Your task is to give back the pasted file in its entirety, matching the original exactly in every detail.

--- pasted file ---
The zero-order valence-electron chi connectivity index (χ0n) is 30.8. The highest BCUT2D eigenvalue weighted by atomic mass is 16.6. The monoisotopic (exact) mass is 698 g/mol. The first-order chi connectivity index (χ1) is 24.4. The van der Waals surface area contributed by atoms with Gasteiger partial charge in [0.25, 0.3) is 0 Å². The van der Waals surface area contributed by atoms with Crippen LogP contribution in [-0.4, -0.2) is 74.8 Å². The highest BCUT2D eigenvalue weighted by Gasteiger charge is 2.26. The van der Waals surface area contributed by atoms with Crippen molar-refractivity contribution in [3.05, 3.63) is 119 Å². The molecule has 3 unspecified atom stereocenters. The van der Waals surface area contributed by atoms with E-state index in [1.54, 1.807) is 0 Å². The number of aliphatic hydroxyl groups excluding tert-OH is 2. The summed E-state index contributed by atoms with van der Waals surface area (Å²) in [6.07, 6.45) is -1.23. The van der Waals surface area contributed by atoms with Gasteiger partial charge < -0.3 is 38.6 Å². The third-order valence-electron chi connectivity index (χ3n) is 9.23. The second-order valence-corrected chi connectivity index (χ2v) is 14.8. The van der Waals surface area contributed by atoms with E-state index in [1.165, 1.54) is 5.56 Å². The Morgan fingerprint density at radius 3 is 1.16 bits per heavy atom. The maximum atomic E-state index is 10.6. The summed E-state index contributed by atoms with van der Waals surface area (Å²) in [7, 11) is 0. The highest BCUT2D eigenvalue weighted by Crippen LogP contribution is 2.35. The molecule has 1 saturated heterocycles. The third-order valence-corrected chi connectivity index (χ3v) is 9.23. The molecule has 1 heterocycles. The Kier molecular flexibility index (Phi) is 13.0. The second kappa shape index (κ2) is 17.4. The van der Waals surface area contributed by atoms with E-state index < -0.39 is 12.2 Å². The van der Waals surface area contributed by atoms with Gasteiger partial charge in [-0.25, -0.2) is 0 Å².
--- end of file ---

The zero-order valence-electron chi connectivity index (χ0n) is 30.8. The highest BCUT2D eigenvalue weighted by atomic mass is 16.6. The monoisotopic (exact) mass is 698 g/mol. The first-order chi connectivity index (χ1) is 24.4. The van der Waals surface area contributed by atoms with Gasteiger partial charge in [0.25, 0.3) is 0 Å². The van der Waals surface area contributed by atoms with Crippen LogP contribution in [-0.4, -0.2) is 74.8 Å². The highest BCUT2D eigenvalue weighted by Gasteiger charge is 2.26. The van der Waals surface area contributed by atoms with Crippen molar-refractivity contribution in [3.05, 3.63) is 119 Å². The molecule has 3 unspecified atom stereocenters. The van der Waals surface area contributed by atoms with E-state index in [1.54, 1.807) is 0 Å². The number of aliphatic hydroxyl groups excluding tert-OH is 2. The summed E-state index contributed by atoms with van der Waals surface area (Å²) in [6.07, 6.45) is -1.23. The van der Waals surface area contributed by atoms with Gasteiger partial charge < -0.3 is 38.6 Å². The third-order valence-electron chi connectivity index (χ3n) is 9.23. The second-order valence-corrected chi connectivity index (χ2v) is 14.8. The van der Waals surface area contributed by atoms with E-state index in [1.165, 1.54) is 5.56 Å². The Morgan fingerprint density at radius 3 is 1.16 bits per heavy atom. The maximum atomic E-state index is 10.6. The summed E-state index contributed by atoms with van der Waals surface area (Å²) in [7, 11) is 0. The highest BCUT2D eigenvalue weighted by Crippen LogP contribution is 2.35. The molecule has 1 saturated heterocycles. The third-order valence-corrected chi connectivity index (χ3v) is 9.23. The molecule has 1 heterocycles. The Kier molecular flexibility index (Phi) is 13.0. The second kappa shape index (κ2) is 17.4. The van der Waals surface area contributed by atoms with E-state index < -0.39 is 12.2 Å². The van der Waals surface area contributed by atoms with Gasteiger partial charge in [-0.25, -0.2) is 0 Å².